By Orathai Sriring and Chayut Setboonsarng
BANGKOK (Reuters) -Thailand’s central bank unexpectedly raised its key interest rate for an eighth straight meeting on Wednesday, saying economic growth and inflationary pressures should pick up next year despite rising global uncertainties.
The central bank said the rate had now reached a ‘neutral’ level and was appropriate for supporting long-term sustainable growth in Southeast Asia’s second-largest economy.
Economists expected Wednesday’s move could mark the end of a year-long tightening cycle, which has seen the key rate raised by a total of 200 basis points (bps) since August 2022 to curb surging inflation.
The Bank of Thailand’s (BOT) monetary policy committee voted unanimously to hike the one-day repurchase rate by 25 bps to 2.50%, the highest in a decade.
Only six of 27 economists polled by Reuters had predicted a quarter-point hike, while the remaining 21 had forecast no change.
“Monetary policy should aim to keep inflation sustainably within the target range, foster long-term macro-financial stability, and ensure sufficient policy space given uncertain outlook,” the central bank said in a statement.
While cutting its 2023 economic growth forecast to 2.8% from 3.6% projected earlier, the central bank raised its 2024 growth outlook to 4.4% from 3.8%. Last year’s growth was 2.6%.
Monetary policy will take into account the growth and inflation outlook, including upside risks from the government’s economic policies, the BOT said in the statement.
“Growth should however pick up in 2024 from domestic demand, underpinned by a steady tourism recovery and a turnaround in merchandise exports, with additional support from government policies,” it said.
OCBC said the BOT might be pre-empting the possible inflationary impact of the new government’s stimulus plans.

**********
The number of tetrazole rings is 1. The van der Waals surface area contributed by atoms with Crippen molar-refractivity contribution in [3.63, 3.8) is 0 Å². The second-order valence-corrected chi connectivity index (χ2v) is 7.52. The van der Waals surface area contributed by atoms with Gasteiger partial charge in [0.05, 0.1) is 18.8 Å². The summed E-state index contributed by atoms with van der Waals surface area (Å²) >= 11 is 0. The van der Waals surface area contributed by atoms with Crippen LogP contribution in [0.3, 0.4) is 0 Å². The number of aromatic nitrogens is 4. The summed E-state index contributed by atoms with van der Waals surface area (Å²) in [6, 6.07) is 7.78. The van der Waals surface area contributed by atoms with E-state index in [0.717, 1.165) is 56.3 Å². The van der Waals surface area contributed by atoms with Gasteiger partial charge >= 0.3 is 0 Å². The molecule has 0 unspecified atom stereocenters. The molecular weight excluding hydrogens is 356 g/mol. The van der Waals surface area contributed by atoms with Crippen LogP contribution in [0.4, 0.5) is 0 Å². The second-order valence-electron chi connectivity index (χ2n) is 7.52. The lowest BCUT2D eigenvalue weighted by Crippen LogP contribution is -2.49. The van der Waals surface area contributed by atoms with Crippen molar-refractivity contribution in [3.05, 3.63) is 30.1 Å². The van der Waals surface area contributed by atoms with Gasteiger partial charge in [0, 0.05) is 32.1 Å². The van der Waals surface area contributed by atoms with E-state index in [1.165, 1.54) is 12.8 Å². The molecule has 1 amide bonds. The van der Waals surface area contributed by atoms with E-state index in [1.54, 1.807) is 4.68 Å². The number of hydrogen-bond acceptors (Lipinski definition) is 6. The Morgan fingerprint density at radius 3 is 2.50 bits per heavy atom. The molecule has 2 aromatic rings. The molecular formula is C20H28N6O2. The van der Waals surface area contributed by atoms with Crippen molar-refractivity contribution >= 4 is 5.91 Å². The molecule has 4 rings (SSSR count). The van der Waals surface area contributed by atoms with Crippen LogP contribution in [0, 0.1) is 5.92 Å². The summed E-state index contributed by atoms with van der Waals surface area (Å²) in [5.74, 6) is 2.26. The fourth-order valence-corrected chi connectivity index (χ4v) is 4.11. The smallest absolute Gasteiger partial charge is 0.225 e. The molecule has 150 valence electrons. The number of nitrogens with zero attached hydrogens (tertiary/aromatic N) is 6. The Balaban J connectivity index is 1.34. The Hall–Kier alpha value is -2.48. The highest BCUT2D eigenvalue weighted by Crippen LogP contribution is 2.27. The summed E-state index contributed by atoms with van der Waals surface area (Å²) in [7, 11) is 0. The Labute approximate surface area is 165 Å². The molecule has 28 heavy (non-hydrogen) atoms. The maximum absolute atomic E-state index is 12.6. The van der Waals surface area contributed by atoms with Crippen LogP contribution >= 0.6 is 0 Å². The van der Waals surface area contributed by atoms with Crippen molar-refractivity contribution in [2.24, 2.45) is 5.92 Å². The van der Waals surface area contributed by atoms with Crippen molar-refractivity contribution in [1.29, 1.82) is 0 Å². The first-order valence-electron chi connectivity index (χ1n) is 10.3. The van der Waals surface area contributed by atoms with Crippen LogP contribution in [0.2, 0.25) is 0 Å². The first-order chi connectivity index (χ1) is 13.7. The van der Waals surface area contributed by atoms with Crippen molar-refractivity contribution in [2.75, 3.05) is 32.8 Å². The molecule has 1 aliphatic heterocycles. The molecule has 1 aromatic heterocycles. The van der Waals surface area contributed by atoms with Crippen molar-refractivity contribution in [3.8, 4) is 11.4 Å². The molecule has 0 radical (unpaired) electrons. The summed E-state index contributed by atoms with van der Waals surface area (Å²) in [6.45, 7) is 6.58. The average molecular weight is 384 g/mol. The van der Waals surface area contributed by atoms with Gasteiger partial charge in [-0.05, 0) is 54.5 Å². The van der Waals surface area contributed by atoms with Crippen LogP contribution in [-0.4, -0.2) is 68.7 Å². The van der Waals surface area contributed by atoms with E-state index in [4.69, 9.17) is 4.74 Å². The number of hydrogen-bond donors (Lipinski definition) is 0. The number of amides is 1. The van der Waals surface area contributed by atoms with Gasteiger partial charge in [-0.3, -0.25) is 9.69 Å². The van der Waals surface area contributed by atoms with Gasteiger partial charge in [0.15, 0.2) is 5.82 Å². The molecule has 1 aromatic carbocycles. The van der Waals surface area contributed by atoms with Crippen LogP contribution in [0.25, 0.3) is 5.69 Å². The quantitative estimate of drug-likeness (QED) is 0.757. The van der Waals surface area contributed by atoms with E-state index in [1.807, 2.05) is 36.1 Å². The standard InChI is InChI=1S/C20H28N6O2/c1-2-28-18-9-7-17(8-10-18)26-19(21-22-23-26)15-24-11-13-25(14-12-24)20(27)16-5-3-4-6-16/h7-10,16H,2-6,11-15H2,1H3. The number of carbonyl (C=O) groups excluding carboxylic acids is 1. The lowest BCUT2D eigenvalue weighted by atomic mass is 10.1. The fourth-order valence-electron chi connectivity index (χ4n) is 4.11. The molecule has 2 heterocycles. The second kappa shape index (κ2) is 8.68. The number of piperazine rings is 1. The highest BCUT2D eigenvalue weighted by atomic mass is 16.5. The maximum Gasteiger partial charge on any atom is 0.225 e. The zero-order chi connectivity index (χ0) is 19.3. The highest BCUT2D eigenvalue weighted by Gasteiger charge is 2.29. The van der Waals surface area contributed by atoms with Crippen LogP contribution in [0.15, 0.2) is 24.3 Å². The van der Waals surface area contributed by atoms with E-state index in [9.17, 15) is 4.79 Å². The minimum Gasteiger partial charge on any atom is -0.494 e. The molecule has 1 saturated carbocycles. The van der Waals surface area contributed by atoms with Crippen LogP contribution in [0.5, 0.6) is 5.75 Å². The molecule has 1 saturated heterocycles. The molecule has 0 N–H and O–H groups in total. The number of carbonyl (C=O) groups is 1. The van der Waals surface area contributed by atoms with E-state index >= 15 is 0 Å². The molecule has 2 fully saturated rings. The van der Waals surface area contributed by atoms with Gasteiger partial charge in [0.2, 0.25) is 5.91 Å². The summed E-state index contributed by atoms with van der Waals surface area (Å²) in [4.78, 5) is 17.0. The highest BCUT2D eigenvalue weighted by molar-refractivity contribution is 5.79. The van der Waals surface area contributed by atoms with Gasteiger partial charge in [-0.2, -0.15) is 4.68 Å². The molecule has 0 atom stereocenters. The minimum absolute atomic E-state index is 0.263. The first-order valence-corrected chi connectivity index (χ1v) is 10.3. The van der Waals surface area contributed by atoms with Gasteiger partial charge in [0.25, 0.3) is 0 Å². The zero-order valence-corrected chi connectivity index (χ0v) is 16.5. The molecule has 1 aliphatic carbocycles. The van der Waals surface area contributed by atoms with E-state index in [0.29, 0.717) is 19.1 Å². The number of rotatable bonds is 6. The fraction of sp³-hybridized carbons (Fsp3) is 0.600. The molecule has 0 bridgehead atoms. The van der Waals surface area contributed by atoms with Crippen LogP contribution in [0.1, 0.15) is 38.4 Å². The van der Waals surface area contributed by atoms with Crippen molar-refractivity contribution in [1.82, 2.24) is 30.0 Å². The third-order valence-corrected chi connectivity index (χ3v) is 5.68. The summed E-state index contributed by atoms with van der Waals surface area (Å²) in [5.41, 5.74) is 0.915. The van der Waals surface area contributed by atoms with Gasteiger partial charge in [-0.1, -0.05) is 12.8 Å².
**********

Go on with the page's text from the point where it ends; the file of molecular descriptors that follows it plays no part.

Economists, however, expect no further hikes.
“With inflation below target and headwinds to the economic recovery mounting, we expect interest rates to remain on hold until well into next year,” Capital Economics said in note.
The Thai baht pared losses after the rate decision, and was last down 0.5% at 36.53 per U.S. dollar. It has depreciated more than 5% so far this year.
The weakening baht was not a major factor in the rate hike, assistant central bank governor Piti Disyatat told reporters, adding that the currency was moving in line with regional peers, which are under strong pressure from the rising dollar.
“The current rate should be appropriate if they are no significant changes to the economy,” Piti said.
The economy grew just 1.8% in the April-June quarter from a year earlier, much slower than the previous quarter, as exports slumped.
The BOT now expects foreign visitor arrivals at 28.5 million this year and 35 million next year, down slightly from previous forecasts. Pre-pandemic 2019 saw a record of nearly 40 million foreign tourists, whose spending accounted for more than 11% of GDP.
Headline inflation was seen at 1.6% this year, compared with 2.5% projected earlier, the BOT said, while raising its 2024 forecast to 2.6% from 2.4%, due partly to expected El Nino-related supply pressures. The BOT targets headline inflation in a range of 1% to 3%.
The BOT now expects exports, a key driver of Thailand’s growth, will fall 1.7% this year amid faltering global demand, but will increase 4.2% next year, versus a previous projection of a 0.1% dip and a 3.6% rise, respectively.